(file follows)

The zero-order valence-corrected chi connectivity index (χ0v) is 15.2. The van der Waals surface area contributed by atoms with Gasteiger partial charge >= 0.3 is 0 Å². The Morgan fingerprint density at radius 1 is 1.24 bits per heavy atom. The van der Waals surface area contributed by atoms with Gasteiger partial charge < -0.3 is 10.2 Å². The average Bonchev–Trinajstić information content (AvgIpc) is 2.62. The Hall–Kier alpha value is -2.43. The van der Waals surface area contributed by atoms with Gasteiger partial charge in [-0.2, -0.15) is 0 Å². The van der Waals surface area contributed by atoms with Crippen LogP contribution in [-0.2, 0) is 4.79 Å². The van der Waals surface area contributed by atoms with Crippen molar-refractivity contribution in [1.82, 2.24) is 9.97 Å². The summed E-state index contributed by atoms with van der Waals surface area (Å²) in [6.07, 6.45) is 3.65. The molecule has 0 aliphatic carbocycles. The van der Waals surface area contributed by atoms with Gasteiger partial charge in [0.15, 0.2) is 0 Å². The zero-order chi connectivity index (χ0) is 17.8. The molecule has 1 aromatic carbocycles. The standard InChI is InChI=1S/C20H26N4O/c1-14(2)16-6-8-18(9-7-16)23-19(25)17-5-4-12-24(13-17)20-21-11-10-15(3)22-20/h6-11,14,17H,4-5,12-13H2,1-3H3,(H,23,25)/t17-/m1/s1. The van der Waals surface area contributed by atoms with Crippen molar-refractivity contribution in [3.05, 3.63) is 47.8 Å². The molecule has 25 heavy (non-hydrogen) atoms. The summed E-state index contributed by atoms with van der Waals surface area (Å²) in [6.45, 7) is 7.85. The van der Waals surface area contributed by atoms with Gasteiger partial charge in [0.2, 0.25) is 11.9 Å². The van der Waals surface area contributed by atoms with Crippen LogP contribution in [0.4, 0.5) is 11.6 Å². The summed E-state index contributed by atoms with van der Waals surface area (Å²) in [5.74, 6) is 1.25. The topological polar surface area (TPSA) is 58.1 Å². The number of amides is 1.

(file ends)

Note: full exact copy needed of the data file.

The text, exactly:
The zero-order valence-corrected chi connectivity index (χ0v) is 15.2. The van der Waals surface area contributed by atoms with Gasteiger partial charge >= 0.3 is 0 Å². The Morgan fingerprint density at radius 1 is 1.24 bits per heavy atom. The van der Waals surface area contributed by atoms with Gasteiger partial charge < -0.3 is 10.2 Å². The average Bonchev–Trinajstić information content (AvgIpc) is 2.62. The Hall–Kier alpha value is -2.43. The van der Waals surface area contributed by atoms with Gasteiger partial charge in [-0.2, -0.15) is 0 Å². The van der Waals surface area contributed by atoms with Crippen LogP contribution in [-0.2, 0) is 4.79 Å². The van der Waals surface area contributed by atoms with Crippen molar-refractivity contribution in [1.82, 2.24) is 9.97 Å². The summed E-state index contributed by atoms with van der Waals surface area (Å²) in [6.07, 6.45) is 3.65. The molecule has 0 aliphatic carbocycles. The van der Waals surface area contributed by atoms with Gasteiger partial charge in [0.15, 0.2) is 0 Å². The zero-order chi connectivity index (χ0) is 17.8. The molecule has 1 aromatic carbocycles. The standard InChI is InChI=1S/C20H26N4O/c1-14(2)16-6-8-18(9-7-16)23-19(25)17-5-4-12-24(13-17)20-21-11-10-15(3)22-20/h6-11,14,17H,4-5,12-13H2,1-3H3,(H,23,25)/t17-/m1/s1. The van der Waals surface area contributed by atoms with Crippen molar-refractivity contribution in [3.05, 3.63) is 47.8 Å². The molecule has 25 heavy (non-hydrogen) atoms. The summed E-state index contributed by atoms with van der Waals surface area (Å²) in [6.45, 7) is 7.85. The van der Waals surface area contributed by atoms with Gasteiger partial charge in [0.2, 0.25) is 11.9 Å². The van der Waals surface area contributed by atoms with Crippen LogP contribution in [0.4, 0.5) is 11.6 Å². The summed E-state index contributed by atoms with van der Waals surface area (Å²) in [5.74, 6) is 1.25. The topological polar surface area (TPSA) is 58.1 Å². The number of amides is 1.